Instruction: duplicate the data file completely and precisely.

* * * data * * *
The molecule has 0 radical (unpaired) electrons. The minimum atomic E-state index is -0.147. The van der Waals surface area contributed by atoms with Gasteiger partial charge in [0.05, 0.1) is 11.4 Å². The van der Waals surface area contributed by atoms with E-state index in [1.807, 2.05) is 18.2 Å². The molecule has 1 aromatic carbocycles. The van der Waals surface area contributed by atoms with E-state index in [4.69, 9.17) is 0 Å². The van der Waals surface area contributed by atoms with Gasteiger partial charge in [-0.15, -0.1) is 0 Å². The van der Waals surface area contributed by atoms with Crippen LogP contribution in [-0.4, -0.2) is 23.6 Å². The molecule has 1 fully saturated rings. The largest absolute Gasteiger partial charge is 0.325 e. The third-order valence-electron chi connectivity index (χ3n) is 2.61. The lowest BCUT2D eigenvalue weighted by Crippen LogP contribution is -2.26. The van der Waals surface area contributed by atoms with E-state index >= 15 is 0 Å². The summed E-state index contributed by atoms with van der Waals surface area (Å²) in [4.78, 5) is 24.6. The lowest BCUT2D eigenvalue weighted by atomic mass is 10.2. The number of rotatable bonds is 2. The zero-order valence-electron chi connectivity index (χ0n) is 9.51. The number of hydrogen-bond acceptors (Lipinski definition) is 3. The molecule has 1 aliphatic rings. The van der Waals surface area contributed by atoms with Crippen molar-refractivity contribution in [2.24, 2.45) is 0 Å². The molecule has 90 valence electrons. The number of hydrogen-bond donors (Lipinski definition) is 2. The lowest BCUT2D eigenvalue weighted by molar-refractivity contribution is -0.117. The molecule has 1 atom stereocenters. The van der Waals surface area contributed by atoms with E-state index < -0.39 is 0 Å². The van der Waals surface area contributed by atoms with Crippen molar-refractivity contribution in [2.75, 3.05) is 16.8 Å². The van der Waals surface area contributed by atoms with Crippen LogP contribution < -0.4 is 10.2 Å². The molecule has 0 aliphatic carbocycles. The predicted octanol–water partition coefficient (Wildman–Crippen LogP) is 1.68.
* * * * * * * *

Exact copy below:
The molecule has 0 radical (unpaired) electrons. The minimum atomic E-state index is -0.147. The van der Waals surface area contributed by atoms with Gasteiger partial charge in [0.05, 0.1) is 11.4 Å². The van der Waals surface area contributed by atoms with E-state index in [1.807, 2.05) is 18.2 Å². The molecule has 1 aromatic carbocycles. The van der Waals surface area contributed by atoms with E-state index in [4.69, 9.17) is 0 Å². The van der Waals surface area contributed by atoms with Gasteiger partial charge in [-0.15, -0.1) is 0 Å². The van der Waals surface area contributed by atoms with Crippen LogP contribution in [-0.4, -0.2) is 23.6 Å². The molecule has 1 fully saturated rings. The largest absolute Gasteiger partial charge is 0.325 e. The third-order valence-electron chi connectivity index (χ3n) is 2.61. The lowest BCUT2D eigenvalue weighted by Crippen LogP contribution is -2.26. The van der Waals surface area contributed by atoms with E-state index >= 15 is 0 Å². The summed E-state index contributed by atoms with van der Waals surface area (Å²) in [4.78, 5) is 24.6. The lowest BCUT2D eigenvalue weighted by atomic mass is 10.2. The number of rotatable bonds is 2. The zero-order valence-electron chi connectivity index (χ0n) is 9.51. The number of hydrogen-bond acceptors (Lipinski definition) is 3. The molecule has 1 aliphatic rings. The van der Waals surface area contributed by atoms with Crippen molar-refractivity contribution in [2.24, 2.45) is 0 Å². The molecule has 90 valence electrons. The number of hydrogen-bond donors (Lipinski definition) is 2. The lowest BCUT2D eigenvalue weighted by molar-refractivity contribution is -0.117. The molecule has 1 atom stereocenters. The van der Waals surface area contributed by atoms with E-state index < -0.39 is 0 Å². The van der Waals surface area contributed by atoms with Crippen molar-refractivity contribution in [2.75, 3.05) is 16.8 Å². The van der Waals surface area contributed by atoms with Crippen LogP contribution < -0.4 is 10.2 Å². The molecule has 0 aliphatic carbocycles. The predicted octanol–water partition coefficient (Wildman–Crippen LogP) is 1.68.